Improving education in the midst of conflict

The success of capitation grants in Western Equatorial State.

Teacher writing on board

In December 2013, a civil war began in South Sudan. It is a war that has been marked by brutal violence against civilians and deepening suffering across the country. Insecurity and active hostilities constrain civilians’ freedom of movement. The major humanitarian consequences are widespread displacement due to the violence; high rates of death, disease, and injuries;  and severe food insecurity and disrupted livelihoods. The long term task of building a collective sense of nationhood has suffered a major blow.

Despite this deeply troubling context, it is important to remind ourselves that in the midst of conflict millions of people continue to try to strive for a better life – and that is perhaps most evident in the way that schools continue to operate, children continue to attend lessons and teachers do their best in very difficult circumstances.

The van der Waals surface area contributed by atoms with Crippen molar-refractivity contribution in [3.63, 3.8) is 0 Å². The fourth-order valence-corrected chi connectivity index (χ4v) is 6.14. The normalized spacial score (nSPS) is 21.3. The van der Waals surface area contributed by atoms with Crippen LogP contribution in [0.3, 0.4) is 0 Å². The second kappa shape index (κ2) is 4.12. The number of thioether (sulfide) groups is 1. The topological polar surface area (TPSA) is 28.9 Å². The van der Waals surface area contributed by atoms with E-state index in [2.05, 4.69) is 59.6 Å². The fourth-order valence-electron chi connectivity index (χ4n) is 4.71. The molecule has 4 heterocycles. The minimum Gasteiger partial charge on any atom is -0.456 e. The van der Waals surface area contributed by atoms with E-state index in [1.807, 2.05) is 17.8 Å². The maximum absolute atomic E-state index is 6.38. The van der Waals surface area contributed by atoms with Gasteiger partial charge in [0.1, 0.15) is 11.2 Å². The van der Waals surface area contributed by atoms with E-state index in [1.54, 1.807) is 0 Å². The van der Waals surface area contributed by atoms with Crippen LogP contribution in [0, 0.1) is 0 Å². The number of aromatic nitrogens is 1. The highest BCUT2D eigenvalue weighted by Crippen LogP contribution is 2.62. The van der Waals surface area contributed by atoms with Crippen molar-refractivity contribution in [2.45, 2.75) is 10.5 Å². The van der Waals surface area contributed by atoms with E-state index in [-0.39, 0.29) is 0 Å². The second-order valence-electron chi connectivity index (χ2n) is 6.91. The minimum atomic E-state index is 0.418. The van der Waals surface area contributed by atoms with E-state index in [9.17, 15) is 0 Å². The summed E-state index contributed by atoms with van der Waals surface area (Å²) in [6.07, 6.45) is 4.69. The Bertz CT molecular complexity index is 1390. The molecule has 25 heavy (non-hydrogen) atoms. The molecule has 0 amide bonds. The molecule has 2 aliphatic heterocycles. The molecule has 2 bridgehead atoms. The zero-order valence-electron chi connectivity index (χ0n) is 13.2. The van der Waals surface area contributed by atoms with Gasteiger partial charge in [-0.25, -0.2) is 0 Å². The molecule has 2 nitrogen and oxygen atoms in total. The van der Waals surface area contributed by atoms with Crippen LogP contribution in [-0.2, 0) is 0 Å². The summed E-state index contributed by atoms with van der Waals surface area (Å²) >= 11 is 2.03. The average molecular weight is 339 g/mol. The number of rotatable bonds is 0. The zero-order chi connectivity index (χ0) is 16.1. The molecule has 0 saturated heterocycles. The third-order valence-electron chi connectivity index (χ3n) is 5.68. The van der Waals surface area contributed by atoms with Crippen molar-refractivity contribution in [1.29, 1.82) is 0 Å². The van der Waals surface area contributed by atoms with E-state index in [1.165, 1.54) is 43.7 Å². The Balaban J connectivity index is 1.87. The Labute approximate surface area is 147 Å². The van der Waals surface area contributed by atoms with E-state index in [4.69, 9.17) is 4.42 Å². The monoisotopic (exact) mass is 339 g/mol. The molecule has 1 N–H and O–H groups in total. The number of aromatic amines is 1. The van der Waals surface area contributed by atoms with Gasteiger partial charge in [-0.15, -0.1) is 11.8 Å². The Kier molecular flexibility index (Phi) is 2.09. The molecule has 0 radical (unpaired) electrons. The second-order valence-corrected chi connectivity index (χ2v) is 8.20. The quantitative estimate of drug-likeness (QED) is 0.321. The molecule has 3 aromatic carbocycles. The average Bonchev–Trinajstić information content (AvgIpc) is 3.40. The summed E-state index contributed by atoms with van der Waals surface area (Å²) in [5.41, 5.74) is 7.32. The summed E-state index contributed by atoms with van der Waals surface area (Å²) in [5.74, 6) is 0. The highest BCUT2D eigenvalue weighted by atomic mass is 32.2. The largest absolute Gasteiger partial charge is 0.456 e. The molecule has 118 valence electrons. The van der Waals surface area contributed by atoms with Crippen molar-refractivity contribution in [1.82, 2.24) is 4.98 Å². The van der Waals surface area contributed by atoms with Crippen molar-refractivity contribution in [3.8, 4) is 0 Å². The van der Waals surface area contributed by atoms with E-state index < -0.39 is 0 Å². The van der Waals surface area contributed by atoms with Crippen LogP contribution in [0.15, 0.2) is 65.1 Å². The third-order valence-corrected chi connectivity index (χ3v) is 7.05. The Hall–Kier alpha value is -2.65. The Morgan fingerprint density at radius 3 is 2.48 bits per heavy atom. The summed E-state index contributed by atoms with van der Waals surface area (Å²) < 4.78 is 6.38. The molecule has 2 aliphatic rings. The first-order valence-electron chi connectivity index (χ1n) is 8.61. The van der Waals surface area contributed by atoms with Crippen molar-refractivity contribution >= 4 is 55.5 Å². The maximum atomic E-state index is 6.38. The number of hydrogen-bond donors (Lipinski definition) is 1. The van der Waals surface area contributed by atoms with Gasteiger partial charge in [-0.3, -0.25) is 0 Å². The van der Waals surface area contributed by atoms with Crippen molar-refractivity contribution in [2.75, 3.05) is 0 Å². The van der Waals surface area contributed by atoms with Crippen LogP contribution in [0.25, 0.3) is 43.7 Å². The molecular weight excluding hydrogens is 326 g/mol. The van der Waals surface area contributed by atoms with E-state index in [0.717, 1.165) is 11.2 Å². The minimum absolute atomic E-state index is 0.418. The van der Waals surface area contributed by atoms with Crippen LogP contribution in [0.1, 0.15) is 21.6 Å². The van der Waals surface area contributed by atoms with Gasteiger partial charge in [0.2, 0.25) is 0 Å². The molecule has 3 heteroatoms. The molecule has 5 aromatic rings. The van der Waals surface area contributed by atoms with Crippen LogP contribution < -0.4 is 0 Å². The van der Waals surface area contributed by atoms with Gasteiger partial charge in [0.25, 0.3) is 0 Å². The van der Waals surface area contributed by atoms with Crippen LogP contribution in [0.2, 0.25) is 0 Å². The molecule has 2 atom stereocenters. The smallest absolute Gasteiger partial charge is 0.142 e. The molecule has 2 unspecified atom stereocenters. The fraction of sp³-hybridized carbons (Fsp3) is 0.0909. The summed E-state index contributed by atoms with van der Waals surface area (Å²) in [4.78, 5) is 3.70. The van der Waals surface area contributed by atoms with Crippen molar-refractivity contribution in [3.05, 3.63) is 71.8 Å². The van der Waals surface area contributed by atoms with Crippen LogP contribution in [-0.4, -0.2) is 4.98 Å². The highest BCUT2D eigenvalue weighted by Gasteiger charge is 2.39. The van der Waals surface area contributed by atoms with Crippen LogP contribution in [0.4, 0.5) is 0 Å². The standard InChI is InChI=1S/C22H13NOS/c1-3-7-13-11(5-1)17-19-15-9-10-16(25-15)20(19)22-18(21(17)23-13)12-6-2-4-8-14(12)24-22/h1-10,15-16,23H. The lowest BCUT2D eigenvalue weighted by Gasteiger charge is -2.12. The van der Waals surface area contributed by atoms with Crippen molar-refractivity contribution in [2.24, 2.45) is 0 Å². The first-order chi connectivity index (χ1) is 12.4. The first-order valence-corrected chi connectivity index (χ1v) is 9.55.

In Western Equatoria state, which has not been so badly affected as some of the states in the northern and eastern parts of South Sudan, the Girls' Education programme continues to support incentives to increase access to primary education for girls. These incentives are partly designed to encourage a culture of sending girls to school and partly designed to ensure that the quality of the education provided is improved.

Marcheline Naboro from YMCA Primary School said since cash payments were introduced  “no single girl has ever tried to drop out of school like before or having difficulties in affording sanitary pads for herself.” As for capitation grant, Marcheline said, ”Our head teacher together with the School Management Committee decided to erect 2 classrooms to accommodate first year and second year  pupils who used to learn under a mango tree. Whenever it rained all the children would have to run for cover under the veranda of our classroom”.